Dating on Social Media Brings Health Consequences

SPRINGFIELD — Other than your personal safety, there are health safety issues to worry about when using social-media apps to hook up for casual sex with someone you know absolutely nothing about.
Rhode Island is currently experiencing what health experts in that state are calling an “epidemic of sexually transmitted diseases,” and while the numbers could reflect the fact more people are being checked for STDs, Rhode Island health officials aren’t ruling out other factors. They cite high-risk behaviors — including “using social media to arrange casual and often anonymous sexual encounters,” as well as having sex without a condom, having multiple sex partners, and having sex while under the influence of drugs or alcohol — as other factors in the growing numbers.
A lack of national data, however, makes it unclear as to whether STD rates are increasing across the country, said Dr. Daniel Skiest, chief, Infectious Disease Division, Baystate Medical Center. “We have seen an increase in syphilis cases over the past few years in Massachusetts, including here in Western Massachusetts. One of the thoughts is that social-media apps may well be playing a role in what we are seeing.”
Data released by the Rhode Island Department of Health show infections of syphilis increased 79{06cf2b9696b159f874511d23dbc893eb1ac83014175ed30550cfff22781411e5}, gonorrhea cases went up 30{06cf2b9696b159f874511d23dbc893eb1ac83014175ed30550cfff22781411e5}, and new HIV cases increased by about 33{06cf2b9696b159f874511d23dbc893eb1ac83014175ed30550cfff22781411e5} from 2013 to 2014.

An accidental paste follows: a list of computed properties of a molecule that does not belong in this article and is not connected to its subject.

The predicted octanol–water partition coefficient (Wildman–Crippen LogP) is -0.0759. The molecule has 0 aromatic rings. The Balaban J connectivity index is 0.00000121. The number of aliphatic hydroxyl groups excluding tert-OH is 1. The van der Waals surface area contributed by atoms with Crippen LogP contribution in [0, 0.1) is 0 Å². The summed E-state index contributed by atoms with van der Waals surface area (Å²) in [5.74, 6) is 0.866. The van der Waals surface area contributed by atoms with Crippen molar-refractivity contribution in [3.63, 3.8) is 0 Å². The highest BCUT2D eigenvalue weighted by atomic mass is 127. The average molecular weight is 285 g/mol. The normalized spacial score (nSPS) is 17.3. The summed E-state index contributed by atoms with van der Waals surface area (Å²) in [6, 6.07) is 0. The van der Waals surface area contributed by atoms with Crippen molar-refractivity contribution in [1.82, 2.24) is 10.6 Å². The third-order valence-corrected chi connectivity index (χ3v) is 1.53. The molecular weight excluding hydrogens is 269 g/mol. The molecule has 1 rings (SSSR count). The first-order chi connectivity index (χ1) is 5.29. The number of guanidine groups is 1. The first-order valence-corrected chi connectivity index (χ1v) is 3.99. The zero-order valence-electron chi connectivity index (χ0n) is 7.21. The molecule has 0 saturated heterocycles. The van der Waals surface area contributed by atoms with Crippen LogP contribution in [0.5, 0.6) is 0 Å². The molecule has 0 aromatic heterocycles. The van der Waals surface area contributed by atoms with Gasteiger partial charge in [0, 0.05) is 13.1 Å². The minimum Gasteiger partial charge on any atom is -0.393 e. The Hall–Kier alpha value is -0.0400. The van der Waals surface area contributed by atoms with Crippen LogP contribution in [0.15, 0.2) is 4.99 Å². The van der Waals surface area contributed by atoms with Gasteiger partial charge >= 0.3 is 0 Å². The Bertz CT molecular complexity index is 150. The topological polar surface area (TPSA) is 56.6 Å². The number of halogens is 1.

But social media isn’t only to blame, says Dr. Stuart Anfang, medical director, Adult Outpatient Psychiatry, Baystate Medical Center.
“The advent of social media has changed the way people might approach intimate encounters today, particularly for younger people who are especially at ease and adept at communicating by this means. There is a suggestion that this has led to an increase of casual relationships with people who are not well-known to each other,” said Anfang. “At the same time, we should also consider the fact that there may be less awareness among the younger generation about sexually transmitted diseases due to a lack of education about these diseases, which, left untreated, can pose significant health problems.”
The Centers for Disease Control and Prevention offer tips on to protect yourself and your sexual partners against STDs. Effective strategies include abstinence, vaccination against hepatitis B and HPV, mutual monogamy, reduced number of sex partners, condom use, and getting tested for STDs.